Despite accusations that he is a conspiracy theorist and provocateur, Philippe Karsenty has pursued his cause for more than 11 years. His goal: to prove that heart-rending video footage supposedly showing a young Palestinian boy killed by Israeli soldiers in Gaza in 2000 was a hoax.
Karsenty, deputy mayor of Neuilly-sur-Seine near Paris, is one of the most vocal proponents of the theory that, despite video showing Mohammed al-Dura and his father crouching under a hail of bullets, later footage shows the child alive, with no blood on him or his father, or in their vicinity.
An Israel inquiry asserted the same thing in May.
In a talk at the JCC of Central NJ in Scotch Plains on Tuesday, Aug. 13, Karsenty will outline the latest episodes in the drama. It is his second appearance there. He spoke in 2008, then — as now — as the guest of the Israel Support Committee of Central NJ.
In an interview on July 29, he told NJ Jewish News he also plans to describe his next project: “to create a think tank dedicated to fighting for the truth in the media in general.”
In June, in the third round of his legal battle, a 2006 defamation conviction against Karsenty – overturned in 2008 – was reinstated, and he now faces a $14,000 fine. He plans to appeal the verdict on “procedural and ethical” grounds.
The case hinges on an article by Karsenty alleging that a France 2 reporter was duped by his cameraman, and then sought to create the impression that Israeli soldiers intentionally killed the boy. The brief footage showed 12-year-old Mohammed al-Dura crouching in terror alongside his father Jamal as Israeli troops exchanged fire with Palestinian fighters, and was followed by shots of a dead child. The story was widely broadcast, triggering anti-Israeli riots and condemnation from around the world.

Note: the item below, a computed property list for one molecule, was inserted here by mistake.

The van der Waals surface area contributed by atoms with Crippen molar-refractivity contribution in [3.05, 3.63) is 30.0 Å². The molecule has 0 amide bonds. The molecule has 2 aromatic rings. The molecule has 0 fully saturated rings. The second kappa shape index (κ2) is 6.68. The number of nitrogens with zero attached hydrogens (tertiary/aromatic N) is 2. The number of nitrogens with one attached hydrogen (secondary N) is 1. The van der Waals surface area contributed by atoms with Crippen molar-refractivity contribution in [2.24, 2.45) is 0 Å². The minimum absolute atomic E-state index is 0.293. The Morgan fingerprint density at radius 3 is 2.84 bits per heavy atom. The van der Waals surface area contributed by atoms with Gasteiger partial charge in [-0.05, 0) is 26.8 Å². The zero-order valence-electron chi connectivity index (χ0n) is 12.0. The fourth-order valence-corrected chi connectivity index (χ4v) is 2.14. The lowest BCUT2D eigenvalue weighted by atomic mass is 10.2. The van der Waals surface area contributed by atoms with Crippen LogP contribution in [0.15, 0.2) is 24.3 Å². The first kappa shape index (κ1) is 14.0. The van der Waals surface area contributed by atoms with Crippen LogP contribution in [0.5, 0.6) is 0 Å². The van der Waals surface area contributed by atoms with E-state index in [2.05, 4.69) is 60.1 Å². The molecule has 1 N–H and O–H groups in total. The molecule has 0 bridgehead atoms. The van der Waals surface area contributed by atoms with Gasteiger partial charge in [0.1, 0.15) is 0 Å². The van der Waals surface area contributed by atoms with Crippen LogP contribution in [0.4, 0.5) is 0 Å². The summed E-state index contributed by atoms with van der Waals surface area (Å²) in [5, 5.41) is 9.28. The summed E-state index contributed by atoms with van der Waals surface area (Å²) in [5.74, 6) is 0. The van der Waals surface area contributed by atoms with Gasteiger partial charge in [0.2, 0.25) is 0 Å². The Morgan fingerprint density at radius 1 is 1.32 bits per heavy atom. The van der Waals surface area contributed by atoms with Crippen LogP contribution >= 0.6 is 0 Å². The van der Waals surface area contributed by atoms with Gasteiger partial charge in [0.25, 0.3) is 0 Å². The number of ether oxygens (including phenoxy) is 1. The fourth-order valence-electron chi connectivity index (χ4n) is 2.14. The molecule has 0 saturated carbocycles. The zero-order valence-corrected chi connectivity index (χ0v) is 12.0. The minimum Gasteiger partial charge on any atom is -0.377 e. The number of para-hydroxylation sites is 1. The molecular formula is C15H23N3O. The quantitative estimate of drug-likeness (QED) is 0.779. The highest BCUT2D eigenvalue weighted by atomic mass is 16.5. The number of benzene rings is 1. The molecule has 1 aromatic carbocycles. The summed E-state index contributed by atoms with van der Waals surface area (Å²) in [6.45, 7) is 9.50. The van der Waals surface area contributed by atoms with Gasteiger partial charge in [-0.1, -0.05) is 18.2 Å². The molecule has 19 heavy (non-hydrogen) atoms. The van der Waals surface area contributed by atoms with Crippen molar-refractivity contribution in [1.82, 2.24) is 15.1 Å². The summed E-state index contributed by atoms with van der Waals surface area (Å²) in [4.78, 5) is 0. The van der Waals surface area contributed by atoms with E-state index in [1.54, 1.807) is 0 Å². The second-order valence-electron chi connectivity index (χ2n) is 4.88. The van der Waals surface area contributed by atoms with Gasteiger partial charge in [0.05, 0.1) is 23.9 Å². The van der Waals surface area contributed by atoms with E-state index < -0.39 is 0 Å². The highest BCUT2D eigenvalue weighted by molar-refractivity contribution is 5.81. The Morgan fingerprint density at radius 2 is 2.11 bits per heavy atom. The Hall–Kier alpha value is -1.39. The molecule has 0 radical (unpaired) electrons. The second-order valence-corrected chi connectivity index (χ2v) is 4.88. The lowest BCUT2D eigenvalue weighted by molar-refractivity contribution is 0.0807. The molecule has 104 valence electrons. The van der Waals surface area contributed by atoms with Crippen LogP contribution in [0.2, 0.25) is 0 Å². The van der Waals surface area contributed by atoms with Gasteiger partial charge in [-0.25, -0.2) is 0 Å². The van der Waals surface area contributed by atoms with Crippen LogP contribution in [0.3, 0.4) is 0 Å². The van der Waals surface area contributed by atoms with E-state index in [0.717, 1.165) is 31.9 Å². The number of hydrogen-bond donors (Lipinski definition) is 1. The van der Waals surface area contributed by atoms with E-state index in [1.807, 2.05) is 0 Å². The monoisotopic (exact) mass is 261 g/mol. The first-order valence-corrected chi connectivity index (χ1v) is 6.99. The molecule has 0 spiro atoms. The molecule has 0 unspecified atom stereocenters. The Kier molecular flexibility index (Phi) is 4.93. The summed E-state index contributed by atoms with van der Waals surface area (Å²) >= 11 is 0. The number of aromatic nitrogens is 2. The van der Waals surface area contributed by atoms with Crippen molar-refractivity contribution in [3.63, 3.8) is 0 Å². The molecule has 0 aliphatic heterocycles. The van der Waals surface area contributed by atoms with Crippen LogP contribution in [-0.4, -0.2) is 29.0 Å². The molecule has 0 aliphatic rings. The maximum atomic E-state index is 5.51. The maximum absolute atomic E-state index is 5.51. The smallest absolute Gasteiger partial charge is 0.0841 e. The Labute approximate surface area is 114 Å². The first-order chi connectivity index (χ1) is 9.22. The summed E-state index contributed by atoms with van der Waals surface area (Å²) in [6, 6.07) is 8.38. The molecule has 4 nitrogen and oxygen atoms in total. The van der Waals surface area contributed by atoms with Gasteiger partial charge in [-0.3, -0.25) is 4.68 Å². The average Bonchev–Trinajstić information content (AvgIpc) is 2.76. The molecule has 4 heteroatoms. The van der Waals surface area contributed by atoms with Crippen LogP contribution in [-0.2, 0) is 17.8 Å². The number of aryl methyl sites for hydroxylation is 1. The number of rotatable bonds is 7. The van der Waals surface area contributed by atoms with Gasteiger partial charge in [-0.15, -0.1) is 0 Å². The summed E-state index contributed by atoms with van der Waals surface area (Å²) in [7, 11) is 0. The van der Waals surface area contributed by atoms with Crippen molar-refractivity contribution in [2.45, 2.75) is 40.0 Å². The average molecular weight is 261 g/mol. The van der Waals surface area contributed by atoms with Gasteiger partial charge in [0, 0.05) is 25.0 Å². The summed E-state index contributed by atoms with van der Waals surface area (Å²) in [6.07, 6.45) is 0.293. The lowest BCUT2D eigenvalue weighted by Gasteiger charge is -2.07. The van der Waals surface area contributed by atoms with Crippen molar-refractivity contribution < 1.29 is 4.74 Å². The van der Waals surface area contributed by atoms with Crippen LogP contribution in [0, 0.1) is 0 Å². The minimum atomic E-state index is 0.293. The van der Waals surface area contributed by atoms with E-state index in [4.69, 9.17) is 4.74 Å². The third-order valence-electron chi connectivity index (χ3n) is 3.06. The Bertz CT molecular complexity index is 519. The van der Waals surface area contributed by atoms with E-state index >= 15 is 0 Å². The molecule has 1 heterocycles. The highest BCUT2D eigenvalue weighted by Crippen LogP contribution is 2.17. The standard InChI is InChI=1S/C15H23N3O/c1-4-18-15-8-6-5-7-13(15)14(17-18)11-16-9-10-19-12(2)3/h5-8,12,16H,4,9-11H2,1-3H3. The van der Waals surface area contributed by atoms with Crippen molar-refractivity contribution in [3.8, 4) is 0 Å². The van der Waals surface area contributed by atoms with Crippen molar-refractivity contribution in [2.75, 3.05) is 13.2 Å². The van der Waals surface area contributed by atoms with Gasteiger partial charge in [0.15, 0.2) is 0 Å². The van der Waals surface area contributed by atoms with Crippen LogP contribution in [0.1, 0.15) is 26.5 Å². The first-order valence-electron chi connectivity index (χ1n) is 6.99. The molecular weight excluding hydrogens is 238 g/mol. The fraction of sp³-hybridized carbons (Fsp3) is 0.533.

As Karsenty has long insisted, the Israeli government review found that there was no evidence that Israeli soldiers or anybody else had fired at the al-Duras. Pictures of the body, Karsenty said, are of another child; the scars the father later showed reporters tally exactly with surgery he received years earlier — from Israeli doctors — for a health issue.
France 2 said the boy was shot dead by Israeli troops, and that the boy’s movements seen in later footage were death throes.
France 2’s attorneys threatened to sue the Israeli panel, saying they did not receive the opportunity to present their version of events.
Karsenty told NJJN that he is up against critics — Jews as well as non-Jews — “who are too locked into their positions to acknowledge the facts, and they are more concerned with protecting their political agendas or their business interests.”
Karsenty, who is Jewish, likens his plight to that of Alfred Dreyfus, the French-Jewish artillery officer falsely accused by the French military of treason in 1894. But he emphasizes that he is luckier than Dreyfus, who was sentenced to life imprisonment on Devil’s Island before his complete exoneration in 1906.
“I’m not in jail; I’m here in the United States, giving talks,” he said. “That case in Paris, you could say, led to the founding of the State of Israel. Now, a century later, there is this case that threatens to unleash a beast dedicated to the destruction of Israel. It is the responsibility of this generation to prevent that.”
Conrad Nadell, who heads the Israel Support Committee, said he and Karsenty have remained in contact since his last talk at the JCC.
“It was a very eye-opening presentation, making it hard to believe anyone could rule the video was anything other than a hoax,” Nadell said. “The Mohammed al-Dura hoax is an example of classic anti-Semitism not unlike the infamous Dreyfus affair. It is shameful that the French judicial system refuses to acknowledge the obvious. One has only to review the ample evidence that the entire series of events was planned and staged to further the lies that the Israeli army soldiers are brutal murderers of children. We expect that from the Palestinians; we expect more from a Western democracy.”
JTA contributed to this report.